Every Monday, we'll show you how to do something new and simple with Apple's built-in command line application. You don't need any fancy software, or a knowledge of coding to do any of these. All you need is a keyboard to type 'em out!
With the release of Mountain Lion last week, many users have now downloaded and installed the latest cat on the block. While the new version of OS X has many great new features, some features and tricks that were present in past versions are no longer available. Let’s take a look at a few of these missing features and re-enable (or disable) them in Mountain Lion.
Apple took a stance against unsigned applications from third-parties by enabling Gatekeepter in Mountain Lion, which only allows users to download apps via the Mac App Store or verified developers. Fortunately, there's a setting tweak that'll let you change this. Continue reading to learn how you can tweak Gatekeeper.
With Mountain Lion, you can now dictate your text. While this isn't exactly Siri functionality we're talking about, Dictation is a step in the right direction for Mac users who don’t have the mobility or typing skills required to compose long emails or documents. The best part is that the new Dictation feature require third-party software manufacturers to make the function available. It works seamlessly with almost every application, including Microsoft Word.
After my Up-to-Date morning hiccups cleared up and I installed Mountain Lion on my Retina MacBook Pro (took less than 20 minutes!) the first thing I noticed was just how similar my desktop looked. With the clean install option gone, no longer is my wallpaper replaced with the new OS’s default galaxy picture, so there isn’t much to distinguish from the prior release. At least not at first glance.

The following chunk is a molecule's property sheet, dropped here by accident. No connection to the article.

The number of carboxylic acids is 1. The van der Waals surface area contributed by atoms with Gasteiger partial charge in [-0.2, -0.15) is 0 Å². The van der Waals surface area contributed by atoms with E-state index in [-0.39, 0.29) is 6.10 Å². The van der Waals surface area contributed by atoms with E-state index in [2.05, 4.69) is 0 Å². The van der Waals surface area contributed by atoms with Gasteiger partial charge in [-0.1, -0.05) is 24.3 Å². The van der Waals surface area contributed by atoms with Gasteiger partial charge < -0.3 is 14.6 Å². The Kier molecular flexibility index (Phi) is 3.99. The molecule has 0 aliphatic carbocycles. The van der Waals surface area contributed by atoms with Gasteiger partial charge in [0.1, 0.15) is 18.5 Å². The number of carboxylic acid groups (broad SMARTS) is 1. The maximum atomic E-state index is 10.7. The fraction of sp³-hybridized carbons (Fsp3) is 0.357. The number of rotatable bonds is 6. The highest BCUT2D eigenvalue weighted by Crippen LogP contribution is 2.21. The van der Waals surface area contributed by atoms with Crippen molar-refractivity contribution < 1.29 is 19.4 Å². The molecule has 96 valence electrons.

Back when new desktop operating systems used to cost $129, the Mac Up-to-Date Program was a lengthy, tedious process involving faxes, stamps, tracking numbers and lots of waiting. With the launch of Mac App Store delivery with Lion, Apple eliminated much of the hand-wringing (and value) about the program, boiling it down to an online form and iTunes redemption code.
AirPlay is one of the most touted features in OS X Mountain Lion because it allows you to extend your computer’s screen to the Apple TV and your television. This new tool also lets you stream audio from your computer to any AirPlay-compatible deice. We're so excited about it we couldn't wait to tell you about it's features, so read on!
Andreas Haas is persistent, I'll give him that. Approximately three years before the original iPad was released, the co-founder and his company Axiotron, attempted to bring the world its first MacBook Pro tablet. Using the insides of the MBP, Axiotron's engineers were able to design a tablet computer running OS X. Axiotron didn't take off, but Haas and his OS X tablet dream never died.
Today, Haas and his new company Modbook Inc., announced that he once again will venture into the OS X tablet market. The tablet market in 2012, traditionally consists of a mobile platform. Haas however, plans on releasing "the world's most powerful and largest-screen tablet computer" this fall, running the soon to be brand new, OS X Mountain Lion.
Ever since its sneak attack back in February, we’ve only discovered further details of OS X Mountain Lion through leaks from Mac developers -- that is, until Monday, when the WWDC 2012 keynote offered up the rest of the details, including a price and rough release date.
Your well connected pals at Mac|Life will be seated mere feet from the stage, live blogging every beat of the action with lightening-fast finger speed. Join us Monday, June 11 at 9:00am PST for our official live blog of the WWDC 2012 keynote. Be sure sign in to the live blog to join the discussion with Editor-in-Chief, Chris Slate.